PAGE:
Steve Irwin, the legendary late conservationist, died 14 years ago
Fourteen years ago, the world mourned the loss of beloved on-screen figure and conservationist, Steve Irwin, the Crocodile Hunter. Of course, none were more devastated Irwin’s own family, who recently shared their own moving tributes on the 14th anniversary of Irwin’s death.
“You’re always in my heart,” Irwin’s daughter, Bindi Irwin, shared on social media yesterday along with a photo of her and her dad on the beach. Bindi, now 22 years old, was just 8 when her dad died after being attacked by a stingray in 2006.
Bindi previously told People that the death of her father was like “losing a part of [her] heart.”
“I remember people coming up to me and saying, ‘I’m sorry for your loss, sweetheart. Time heals all wounds.’ But that’s just not true,” she told the publication. “It’s like losing a part of your heart, and when you’ve lost that, you never get it back.”
Steve’s son, Robert, also paid tribute to his father, writing that he’s continuing his dad’s life work.
“Today marks the end of our annual crocodile research trip to the #SteveIrwinWildlifeReserve,” Robert wrote, adding that, over the last month, they caught 39 crocodiles, bringing the total tagged crocs count to 213.
“This research was all started by Dad, and to this day, we still use the same methods of capture that he created,” Robert continued. “Our crocodile research began 17 years ago when Australia Zoo joined forces with the University of Queensland to conduct world leading science and lead the charge in crocodile conservation. And today we get to keep this vital work going, using state of the art solar tracking technology to learn even more about these amazing animals make sure Dad’s mission and passion for croc conservation continues!”
Robert’s tweet even caught the eye of Russell Crowe, who retweeted it with the caption, “That hair though … hahaha.”
The hair though … hahaha https://t.co/AX2m3lb1sT
— Russell Crowe (@russellcrowe) September 5, 2020
Of course, the tribute that might simultaneously break and warm your heart is Steve’s wife of 14 years before his untimely passing, Terri.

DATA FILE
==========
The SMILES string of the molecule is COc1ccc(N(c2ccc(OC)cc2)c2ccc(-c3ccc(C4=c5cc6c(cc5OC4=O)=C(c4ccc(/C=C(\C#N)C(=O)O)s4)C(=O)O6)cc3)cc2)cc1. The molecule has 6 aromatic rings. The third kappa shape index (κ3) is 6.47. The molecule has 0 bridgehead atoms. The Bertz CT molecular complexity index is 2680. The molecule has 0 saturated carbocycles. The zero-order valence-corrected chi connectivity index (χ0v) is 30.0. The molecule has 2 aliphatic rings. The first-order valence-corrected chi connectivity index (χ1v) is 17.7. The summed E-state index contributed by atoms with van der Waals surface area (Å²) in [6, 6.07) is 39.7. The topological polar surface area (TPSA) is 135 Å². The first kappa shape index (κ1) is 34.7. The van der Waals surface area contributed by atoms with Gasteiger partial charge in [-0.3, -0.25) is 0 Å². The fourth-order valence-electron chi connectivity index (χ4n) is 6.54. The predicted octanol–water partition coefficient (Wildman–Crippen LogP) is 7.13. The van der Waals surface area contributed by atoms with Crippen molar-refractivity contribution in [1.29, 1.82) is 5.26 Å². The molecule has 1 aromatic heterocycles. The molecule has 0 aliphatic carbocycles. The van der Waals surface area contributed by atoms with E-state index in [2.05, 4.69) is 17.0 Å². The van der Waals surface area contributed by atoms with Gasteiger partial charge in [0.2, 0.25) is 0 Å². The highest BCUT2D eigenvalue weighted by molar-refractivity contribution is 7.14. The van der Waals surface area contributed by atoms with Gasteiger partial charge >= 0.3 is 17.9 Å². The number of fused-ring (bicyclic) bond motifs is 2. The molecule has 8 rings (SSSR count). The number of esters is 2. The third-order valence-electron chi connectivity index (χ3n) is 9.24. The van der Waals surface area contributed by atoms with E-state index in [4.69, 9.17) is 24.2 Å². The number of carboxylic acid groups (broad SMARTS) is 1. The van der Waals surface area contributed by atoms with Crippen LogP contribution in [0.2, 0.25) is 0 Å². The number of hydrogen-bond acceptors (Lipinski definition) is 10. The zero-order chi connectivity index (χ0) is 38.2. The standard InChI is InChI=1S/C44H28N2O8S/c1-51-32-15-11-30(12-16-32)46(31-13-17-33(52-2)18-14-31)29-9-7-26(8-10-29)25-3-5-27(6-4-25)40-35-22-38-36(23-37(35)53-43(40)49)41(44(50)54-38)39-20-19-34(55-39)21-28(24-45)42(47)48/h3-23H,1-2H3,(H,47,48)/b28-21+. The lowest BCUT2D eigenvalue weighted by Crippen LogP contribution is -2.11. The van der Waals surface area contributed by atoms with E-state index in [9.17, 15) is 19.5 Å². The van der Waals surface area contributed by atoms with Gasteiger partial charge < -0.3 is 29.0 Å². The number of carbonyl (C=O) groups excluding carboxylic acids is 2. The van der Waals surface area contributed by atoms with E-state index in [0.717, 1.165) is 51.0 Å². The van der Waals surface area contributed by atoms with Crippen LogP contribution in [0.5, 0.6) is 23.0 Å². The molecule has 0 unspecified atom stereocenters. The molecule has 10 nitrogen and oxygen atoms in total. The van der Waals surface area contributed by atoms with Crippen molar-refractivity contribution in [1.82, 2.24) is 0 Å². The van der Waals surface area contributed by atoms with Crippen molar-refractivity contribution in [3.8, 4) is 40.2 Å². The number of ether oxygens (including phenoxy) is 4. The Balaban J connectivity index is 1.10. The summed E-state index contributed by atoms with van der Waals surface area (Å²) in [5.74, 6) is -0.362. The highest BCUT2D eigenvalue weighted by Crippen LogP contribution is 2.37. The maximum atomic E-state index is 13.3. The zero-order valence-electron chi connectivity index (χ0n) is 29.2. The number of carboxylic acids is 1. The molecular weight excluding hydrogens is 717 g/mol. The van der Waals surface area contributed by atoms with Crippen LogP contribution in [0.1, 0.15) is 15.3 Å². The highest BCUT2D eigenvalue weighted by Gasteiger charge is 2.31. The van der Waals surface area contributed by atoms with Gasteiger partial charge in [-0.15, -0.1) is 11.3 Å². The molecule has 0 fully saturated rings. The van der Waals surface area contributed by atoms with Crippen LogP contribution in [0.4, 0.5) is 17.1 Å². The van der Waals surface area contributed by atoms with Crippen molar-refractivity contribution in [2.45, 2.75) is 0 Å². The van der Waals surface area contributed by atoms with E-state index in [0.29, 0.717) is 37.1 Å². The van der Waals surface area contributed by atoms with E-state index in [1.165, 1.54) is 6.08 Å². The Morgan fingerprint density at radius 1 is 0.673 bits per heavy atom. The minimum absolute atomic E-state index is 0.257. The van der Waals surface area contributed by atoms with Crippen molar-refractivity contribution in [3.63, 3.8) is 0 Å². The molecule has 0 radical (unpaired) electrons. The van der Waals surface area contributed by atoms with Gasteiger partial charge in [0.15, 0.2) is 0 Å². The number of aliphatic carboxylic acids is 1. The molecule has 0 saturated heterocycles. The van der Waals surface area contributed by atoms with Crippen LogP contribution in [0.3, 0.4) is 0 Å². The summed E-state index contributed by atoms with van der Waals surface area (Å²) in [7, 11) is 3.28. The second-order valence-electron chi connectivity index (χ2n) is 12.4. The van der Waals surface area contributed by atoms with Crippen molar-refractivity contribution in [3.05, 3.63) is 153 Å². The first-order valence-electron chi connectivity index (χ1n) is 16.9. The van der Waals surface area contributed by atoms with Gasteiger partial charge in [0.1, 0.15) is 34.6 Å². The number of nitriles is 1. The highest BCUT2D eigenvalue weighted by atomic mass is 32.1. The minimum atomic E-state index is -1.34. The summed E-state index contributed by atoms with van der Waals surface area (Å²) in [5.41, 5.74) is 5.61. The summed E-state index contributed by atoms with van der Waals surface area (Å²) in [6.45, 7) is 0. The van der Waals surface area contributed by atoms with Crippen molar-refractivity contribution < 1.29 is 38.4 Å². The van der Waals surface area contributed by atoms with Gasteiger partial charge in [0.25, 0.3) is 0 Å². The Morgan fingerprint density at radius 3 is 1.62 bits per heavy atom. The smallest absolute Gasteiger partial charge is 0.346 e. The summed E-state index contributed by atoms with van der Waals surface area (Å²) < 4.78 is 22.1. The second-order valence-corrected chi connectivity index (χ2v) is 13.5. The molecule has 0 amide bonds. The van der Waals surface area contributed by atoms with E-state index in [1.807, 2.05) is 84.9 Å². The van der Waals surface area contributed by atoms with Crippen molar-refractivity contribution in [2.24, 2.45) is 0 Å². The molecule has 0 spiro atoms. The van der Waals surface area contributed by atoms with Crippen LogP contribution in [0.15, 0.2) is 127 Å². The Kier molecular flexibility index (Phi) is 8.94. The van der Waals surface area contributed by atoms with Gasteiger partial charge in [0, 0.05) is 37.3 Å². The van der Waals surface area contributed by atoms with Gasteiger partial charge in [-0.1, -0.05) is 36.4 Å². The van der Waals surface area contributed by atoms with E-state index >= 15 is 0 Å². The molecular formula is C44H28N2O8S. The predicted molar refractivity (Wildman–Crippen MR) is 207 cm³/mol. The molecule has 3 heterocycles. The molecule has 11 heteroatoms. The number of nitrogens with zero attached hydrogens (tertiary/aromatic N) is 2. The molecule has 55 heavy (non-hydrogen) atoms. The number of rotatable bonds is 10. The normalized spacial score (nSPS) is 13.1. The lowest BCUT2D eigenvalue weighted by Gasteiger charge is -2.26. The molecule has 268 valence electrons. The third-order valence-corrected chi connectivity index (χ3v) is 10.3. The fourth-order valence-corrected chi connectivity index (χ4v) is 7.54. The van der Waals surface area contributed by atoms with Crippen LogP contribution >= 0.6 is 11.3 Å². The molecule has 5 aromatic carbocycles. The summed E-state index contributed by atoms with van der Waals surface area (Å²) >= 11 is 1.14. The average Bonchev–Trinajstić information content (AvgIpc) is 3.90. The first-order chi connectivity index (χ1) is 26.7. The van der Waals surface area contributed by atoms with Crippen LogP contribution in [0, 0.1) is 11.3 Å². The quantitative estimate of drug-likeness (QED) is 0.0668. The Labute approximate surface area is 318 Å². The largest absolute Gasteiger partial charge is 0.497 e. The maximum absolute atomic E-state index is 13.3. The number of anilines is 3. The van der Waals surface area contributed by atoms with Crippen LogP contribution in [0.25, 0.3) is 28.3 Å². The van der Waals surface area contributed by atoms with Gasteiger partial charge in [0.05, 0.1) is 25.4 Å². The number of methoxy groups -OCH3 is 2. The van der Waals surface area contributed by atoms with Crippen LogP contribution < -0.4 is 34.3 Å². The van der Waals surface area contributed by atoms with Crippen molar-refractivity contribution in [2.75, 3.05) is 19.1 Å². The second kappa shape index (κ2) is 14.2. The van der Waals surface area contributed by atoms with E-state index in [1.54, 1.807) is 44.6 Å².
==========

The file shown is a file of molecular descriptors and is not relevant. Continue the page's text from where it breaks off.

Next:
“This is a particularly poignant moment in time for me,” Terri captioned a sweet, black-and-white photo of the couple kissing — with an iguana propped atop of their heads. “Today marks 14 years since I lost Steve, after 14 wonderful years of marriage. I feel that I have a choice: celebrate love or struggle with grief. I choose love.”
This is a particularly poignant moment in time for me. Today marks 14 years since I lost Steve, after 14 wonderful years of marriage. I feel that I have a choice: celebrate love or struggle with grief. I choose love. pic.twitter.com/UudW9n0cHb
— Terri Irwin (@TerriIrwin) September 4, 2020
Terri also shared a few more photos of their time exploring together, writing, “I’m remembering the wonderful filming adventures Steve & I had when we were waiting for the arrival of our dear Bindi. It’s so wonderful that now @BindiIrwin and @chandlerpowell9 are expecting! I am so happy for them and feel incredibly blessed.”
I’m remembering the wonderful filming adventures Steve & I had when we were waiting for the arrival of our dear Bindi. It’s so wonderful that now @BindiIrwin and @chandlerpowell9 are expecting! I am so happy for them and feel incredibly blessed. pic.twitter.com/JvrbYrYNLC
— Terri Irwin (@TerriIrwin) September 3, 2020
Bindi announced her pregnancy on Aug. 11 along with a photo of her and husband, Chandler Powell, holding up a baby explorer button-up — both soon-to-be-parents beaming with joy.
“Baby Wildlife Warrior due 2021,” the future mom wrote. “Chandler and I are proud to announce that we’re expecting! It’s an honour to share this special moment in our lives with you.”
Since his passing, Bindi, Robert, Terri have continued to keep Steve’s memory and campaigns alive by — in addition to working at their Australia Zoo — traveling the world promoting his charity, Wildlife Warriors, which aims to educate people about endangered species.
“I sure hope dad would be proud,” Bindi told People. “We really do try every day to make him proud and follow in his footsteps. I hope that somewhere he’s out there going, ‘Yes! You did good!’”